Back in ancient, historical times, Dharma became a follower of Buddha in Tibet. Dharma wandered through India and into China and asked the Chinese emperor for permission to introduce Buddhism to China. The emperor refused him permission, and so Dharma spent seven years sitting, facing a wall and eventually went blind. When the Chinese emperor heard that Dharma had gone blind, he decided that there must be something to a religion that would have such a strong impact on a man. Dharma was then permitted to introduce the Buddhist religion. Soon it had spread throughout Southeast Asia. By 600/700 A.D., the Buddhist religion spread to Japan. Today, there are essentially two major religions in Japan: Shintoism (ancestor worship and somewhat of a political belief) and Buddhism (more of a religious belief). The five servants living at Professor Ellsworth’s home in Tokyo were believers in both Shinto and Buddha. This statue of Dharma was given to Professor Ellsworth as a Christmas present in 1950 by his servants. The Japanese indicate that Dharma was blind by the whiteness of his eyes. Dharma, Japanese Buddhist God
While Professor Ellsworth was stationed in Japan, he was invited to visit a local porcelain factory and to advise them on what style and colors the Americans would like in Japanese porcelain vases. He advised them that ash trays would be popular. These two ash trays were gifts to him after the factory began making ashtrays for sale in the United States. Two Modern Ashtrays
In the early 1950’s, Hong Kong became the center for the sale of Chinese antiques which had been smuggled out of Communist China. This small, exquisitely hand-carved Chinese fisherman was purchased by Professor Ellsworth on one of his many trips to Hong Kong. Interesting to note is the half-hat which is very unusual and found in very rural villages. Antique Hand-carved Chinese Fisherman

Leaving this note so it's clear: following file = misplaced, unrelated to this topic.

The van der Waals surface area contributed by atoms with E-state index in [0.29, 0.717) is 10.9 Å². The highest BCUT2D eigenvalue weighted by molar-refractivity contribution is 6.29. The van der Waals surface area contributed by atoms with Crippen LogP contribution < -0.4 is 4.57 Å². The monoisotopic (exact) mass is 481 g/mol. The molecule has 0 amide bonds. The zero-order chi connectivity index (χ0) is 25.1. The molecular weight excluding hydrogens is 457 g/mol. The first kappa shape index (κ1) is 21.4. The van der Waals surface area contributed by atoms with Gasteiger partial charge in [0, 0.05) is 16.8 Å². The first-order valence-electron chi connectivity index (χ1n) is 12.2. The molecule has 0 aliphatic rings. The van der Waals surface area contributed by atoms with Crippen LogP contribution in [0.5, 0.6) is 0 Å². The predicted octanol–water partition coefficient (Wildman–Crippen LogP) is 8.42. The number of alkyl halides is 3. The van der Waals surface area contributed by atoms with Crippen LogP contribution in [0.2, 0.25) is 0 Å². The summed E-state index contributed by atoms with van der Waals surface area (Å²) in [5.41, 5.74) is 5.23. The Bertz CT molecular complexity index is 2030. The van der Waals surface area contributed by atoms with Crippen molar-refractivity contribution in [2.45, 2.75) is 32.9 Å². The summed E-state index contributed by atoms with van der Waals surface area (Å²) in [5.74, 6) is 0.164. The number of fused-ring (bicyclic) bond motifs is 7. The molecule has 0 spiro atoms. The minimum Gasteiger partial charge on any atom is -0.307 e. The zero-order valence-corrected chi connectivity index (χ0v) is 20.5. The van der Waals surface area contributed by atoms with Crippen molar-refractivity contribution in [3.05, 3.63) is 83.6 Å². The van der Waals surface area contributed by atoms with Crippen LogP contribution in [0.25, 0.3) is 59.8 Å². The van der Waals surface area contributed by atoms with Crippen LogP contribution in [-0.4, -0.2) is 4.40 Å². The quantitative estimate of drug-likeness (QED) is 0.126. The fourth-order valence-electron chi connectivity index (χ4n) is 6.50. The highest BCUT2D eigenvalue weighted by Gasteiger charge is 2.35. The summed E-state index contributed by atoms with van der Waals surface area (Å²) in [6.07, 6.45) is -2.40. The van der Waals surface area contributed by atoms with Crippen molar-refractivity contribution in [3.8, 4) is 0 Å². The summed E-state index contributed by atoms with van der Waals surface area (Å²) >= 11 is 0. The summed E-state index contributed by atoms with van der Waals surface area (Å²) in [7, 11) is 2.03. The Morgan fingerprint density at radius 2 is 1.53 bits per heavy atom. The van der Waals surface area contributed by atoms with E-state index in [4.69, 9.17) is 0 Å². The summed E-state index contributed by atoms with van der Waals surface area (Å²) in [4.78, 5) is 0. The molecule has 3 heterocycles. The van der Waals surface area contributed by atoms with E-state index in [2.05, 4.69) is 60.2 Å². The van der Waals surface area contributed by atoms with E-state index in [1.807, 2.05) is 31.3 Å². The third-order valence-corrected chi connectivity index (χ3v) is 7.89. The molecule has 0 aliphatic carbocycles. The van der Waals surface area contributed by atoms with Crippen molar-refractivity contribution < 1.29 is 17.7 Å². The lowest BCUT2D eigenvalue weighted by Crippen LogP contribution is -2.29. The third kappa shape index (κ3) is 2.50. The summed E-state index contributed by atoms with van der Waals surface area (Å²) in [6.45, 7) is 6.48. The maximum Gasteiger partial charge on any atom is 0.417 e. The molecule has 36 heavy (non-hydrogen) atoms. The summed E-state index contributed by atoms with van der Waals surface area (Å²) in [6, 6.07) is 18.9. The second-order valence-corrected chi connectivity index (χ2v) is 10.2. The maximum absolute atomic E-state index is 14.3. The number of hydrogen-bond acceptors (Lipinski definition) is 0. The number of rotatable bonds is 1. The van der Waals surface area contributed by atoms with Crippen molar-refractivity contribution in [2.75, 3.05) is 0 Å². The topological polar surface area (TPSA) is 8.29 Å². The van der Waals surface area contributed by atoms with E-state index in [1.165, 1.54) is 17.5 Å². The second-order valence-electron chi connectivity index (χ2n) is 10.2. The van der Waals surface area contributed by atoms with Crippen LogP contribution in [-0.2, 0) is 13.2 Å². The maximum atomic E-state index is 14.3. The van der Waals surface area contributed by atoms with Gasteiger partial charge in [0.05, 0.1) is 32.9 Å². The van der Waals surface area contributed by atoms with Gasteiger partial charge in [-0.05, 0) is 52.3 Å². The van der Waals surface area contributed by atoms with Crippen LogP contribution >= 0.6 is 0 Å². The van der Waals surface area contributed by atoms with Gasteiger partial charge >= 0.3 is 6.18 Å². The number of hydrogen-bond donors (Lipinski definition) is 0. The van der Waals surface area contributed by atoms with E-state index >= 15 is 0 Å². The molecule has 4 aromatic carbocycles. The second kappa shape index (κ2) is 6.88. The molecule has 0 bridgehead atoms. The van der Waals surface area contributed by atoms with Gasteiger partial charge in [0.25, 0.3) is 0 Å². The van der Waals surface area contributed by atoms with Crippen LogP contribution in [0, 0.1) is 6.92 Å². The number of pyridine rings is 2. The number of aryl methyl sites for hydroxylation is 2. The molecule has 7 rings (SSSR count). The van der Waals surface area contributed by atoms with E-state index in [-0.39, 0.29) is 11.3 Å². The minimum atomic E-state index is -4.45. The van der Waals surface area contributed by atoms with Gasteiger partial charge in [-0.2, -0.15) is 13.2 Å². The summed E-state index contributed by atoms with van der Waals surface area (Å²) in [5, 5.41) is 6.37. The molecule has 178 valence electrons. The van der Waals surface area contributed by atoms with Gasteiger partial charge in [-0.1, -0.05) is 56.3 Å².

During the colonial times in America, trade between the colonies and China became extensive. New England became the site to which much Chinese art was brought. It is thought that this rose petal jar complete with hand-carved wooden base was brought from China to New England in the early 1700’s. It was not turned into a lamp until the 1930’s. Antique Chinese Rose Petal Jar (now a lamp)
This ancient Chinese scroll was brought to New England from China early in the 1700’s. Unfortunately, there is so much gold paint on the scroll that it became very difficult to unroll it. In the 1940’s it was decided to frame the scroll to preserve it. Ancient Chinese Scroll
This modern carving came to Hong Kong about 1970 from mainland China. Of special interest is the smallness and fineness of the carving. Modern Chinese Carving
This statue is of a classical dancer in Bangkok, Thailand. It is an unusually beautiful sight to see the Royal Classic Dancers in Bangkok. Both male and female children are trained at an early age to become classical dancers. Thai Classical Dancer
Paul Jacoulet was a French/Korean artist. He developed the most beautiful, brilliant wood block prints in Korea. Using traditional techniques, his prints were produced by running a piece of silk or paper over each woodblock until the picture or print was finished. The number of prints was strictly limited and each one was numbered. The number of each print appears on the back. Woodblock Prints by Paul Jacoulet, Korea